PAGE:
Yes, bridge as we know it, (even at a high-level), fiercely determines the remembered result and then can be tricky to analyze.

At one table, and against 4 spades one suit, clubs, defeats the game, while at the other table at 3NT (from the other side), takes hearts, but alas, clubs are led, (which might be thought of as normal).

Not much more to say, except perhaps the bridge elephant in the room. It then becomes the #1 concern for that partnership, in any event, to thoroughly forget that hand, whether victory or defeat, and only concentrate on what is now before them. Without which, that partnership is surely bound in shallows and miseries with its immediate future.

Ironically, doesn’t the same type of peril often befall us while living a normal life?

No doubt, the blind opening lead (not always deaf), since the bidding should come through loud and clear, but even with that advantage, this hand represents that conundrum.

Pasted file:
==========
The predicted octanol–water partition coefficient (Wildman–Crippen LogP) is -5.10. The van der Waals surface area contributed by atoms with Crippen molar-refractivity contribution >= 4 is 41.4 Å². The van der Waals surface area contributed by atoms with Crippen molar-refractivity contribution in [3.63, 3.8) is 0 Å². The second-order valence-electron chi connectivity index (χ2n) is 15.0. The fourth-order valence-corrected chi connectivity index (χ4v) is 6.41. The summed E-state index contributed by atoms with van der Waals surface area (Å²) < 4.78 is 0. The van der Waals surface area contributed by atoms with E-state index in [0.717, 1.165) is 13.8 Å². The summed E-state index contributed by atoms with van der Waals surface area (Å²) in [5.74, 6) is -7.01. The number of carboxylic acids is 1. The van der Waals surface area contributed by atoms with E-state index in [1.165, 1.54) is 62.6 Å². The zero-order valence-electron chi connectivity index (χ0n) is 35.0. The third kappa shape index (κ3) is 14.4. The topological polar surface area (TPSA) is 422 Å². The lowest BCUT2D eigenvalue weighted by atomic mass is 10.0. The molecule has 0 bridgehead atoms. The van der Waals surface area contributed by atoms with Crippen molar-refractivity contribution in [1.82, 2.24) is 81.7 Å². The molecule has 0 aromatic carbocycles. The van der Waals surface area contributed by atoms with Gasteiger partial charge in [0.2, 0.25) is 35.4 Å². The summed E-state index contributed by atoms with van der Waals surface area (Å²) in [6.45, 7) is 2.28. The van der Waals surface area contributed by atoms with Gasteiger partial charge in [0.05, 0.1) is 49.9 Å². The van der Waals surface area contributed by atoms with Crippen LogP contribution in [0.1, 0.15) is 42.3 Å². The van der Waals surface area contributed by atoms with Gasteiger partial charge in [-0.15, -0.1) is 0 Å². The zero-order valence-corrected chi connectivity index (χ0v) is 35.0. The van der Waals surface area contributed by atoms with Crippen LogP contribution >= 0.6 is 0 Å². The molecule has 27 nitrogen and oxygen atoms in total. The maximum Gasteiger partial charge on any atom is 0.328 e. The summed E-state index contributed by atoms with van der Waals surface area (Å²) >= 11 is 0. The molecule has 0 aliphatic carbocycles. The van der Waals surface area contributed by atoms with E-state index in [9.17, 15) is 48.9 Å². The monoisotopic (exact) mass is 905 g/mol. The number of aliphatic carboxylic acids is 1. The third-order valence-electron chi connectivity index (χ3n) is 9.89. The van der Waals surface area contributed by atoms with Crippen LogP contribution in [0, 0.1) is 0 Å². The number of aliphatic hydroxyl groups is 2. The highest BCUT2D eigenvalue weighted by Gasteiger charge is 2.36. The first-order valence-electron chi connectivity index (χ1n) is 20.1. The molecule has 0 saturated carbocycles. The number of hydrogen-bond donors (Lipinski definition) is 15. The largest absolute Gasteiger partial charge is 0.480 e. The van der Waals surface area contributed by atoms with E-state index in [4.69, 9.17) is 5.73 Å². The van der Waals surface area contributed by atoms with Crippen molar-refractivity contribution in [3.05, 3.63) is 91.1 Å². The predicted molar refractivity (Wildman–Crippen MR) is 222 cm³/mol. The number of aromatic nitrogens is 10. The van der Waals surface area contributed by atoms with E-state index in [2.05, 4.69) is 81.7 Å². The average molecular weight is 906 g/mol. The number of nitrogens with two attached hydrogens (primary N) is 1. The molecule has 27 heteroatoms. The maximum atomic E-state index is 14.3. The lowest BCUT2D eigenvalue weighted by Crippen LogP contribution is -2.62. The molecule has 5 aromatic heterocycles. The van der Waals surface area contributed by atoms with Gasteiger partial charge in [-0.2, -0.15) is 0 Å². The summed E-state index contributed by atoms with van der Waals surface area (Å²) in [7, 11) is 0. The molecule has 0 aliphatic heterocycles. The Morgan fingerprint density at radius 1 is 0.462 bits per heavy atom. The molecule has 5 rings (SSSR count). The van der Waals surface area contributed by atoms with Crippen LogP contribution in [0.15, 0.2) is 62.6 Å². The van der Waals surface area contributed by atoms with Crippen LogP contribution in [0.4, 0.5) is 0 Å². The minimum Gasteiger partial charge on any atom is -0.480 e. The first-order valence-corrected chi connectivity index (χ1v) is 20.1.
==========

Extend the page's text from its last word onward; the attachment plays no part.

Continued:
However all bridge players (great or small) have to deal with such (except perhaps depraved cheaters).

Like the very old cigarette commercial, “It is whats upfront that counts” no doubt, but instead of what turned out to be poison, instead personal character, in weathering whatever is in store with bridge results and treating those two impostors just the same.

Since those travails occur to everyone we need to be ready to accept it and only move forward from there. In bridge I, for one, do not see any other positive solution.